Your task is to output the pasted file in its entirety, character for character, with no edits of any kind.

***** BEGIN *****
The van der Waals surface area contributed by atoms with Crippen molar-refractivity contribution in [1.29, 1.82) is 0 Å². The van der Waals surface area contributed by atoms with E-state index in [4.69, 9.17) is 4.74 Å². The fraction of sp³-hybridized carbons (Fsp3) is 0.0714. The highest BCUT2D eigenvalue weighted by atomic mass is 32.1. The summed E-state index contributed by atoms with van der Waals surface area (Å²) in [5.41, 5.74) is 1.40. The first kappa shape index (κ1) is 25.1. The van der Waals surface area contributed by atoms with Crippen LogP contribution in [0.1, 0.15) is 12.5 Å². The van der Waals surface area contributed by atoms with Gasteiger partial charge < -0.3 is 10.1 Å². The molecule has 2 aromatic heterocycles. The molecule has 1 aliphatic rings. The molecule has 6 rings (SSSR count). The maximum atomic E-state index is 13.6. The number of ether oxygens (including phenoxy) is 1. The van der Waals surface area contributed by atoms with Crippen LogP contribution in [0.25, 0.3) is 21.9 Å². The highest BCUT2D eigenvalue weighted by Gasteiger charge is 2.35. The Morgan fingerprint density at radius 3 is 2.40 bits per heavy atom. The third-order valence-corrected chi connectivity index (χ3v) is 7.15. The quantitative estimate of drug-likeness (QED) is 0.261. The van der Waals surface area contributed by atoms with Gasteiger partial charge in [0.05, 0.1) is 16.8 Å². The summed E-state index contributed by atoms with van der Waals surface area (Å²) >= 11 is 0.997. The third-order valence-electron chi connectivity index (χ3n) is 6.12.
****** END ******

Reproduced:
The van der Waals surface area contributed by atoms with Crippen molar-refractivity contribution in [1.29, 1.82) is 0 Å². The van der Waals surface area contributed by atoms with E-state index in [4.69, 9.17) is 4.74 Å². The fraction of sp³-hybridized carbons (Fsp3) is 0.0714. The highest BCUT2D eigenvalue weighted by atomic mass is 32.1. The summed E-state index contributed by atoms with van der Waals surface area (Å²) in [5.41, 5.74) is 1.40. The first kappa shape index (κ1) is 25.1. The van der Waals surface area contributed by atoms with Crippen LogP contribution in [0.1, 0.15) is 12.5 Å². The van der Waals surface area contributed by atoms with Gasteiger partial charge < -0.3 is 10.1 Å². The molecule has 2 aromatic heterocycles. The molecule has 1 aliphatic rings. The molecule has 6 rings (SSSR count). The maximum atomic E-state index is 13.6. The number of ether oxygens (including phenoxy) is 1. The van der Waals surface area contributed by atoms with Crippen LogP contribution in [0.25, 0.3) is 21.9 Å². The highest BCUT2D eigenvalue weighted by Gasteiger charge is 2.35. The Morgan fingerprint density at radius 3 is 2.40 bits per heavy atom. The third-order valence-corrected chi connectivity index (χ3v) is 7.15. The quantitative estimate of drug-likeness (QED) is 0.261. The van der Waals surface area contributed by atoms with Gasteiger partial charge in [0.05, 0.1) is 16.8 Å². The summed E-state index contributed by atoms with van der Waals surface area (Å²) >= 11 is 0.997. The third-order valence-electron chi connectivity index (χ3n) is 6.12.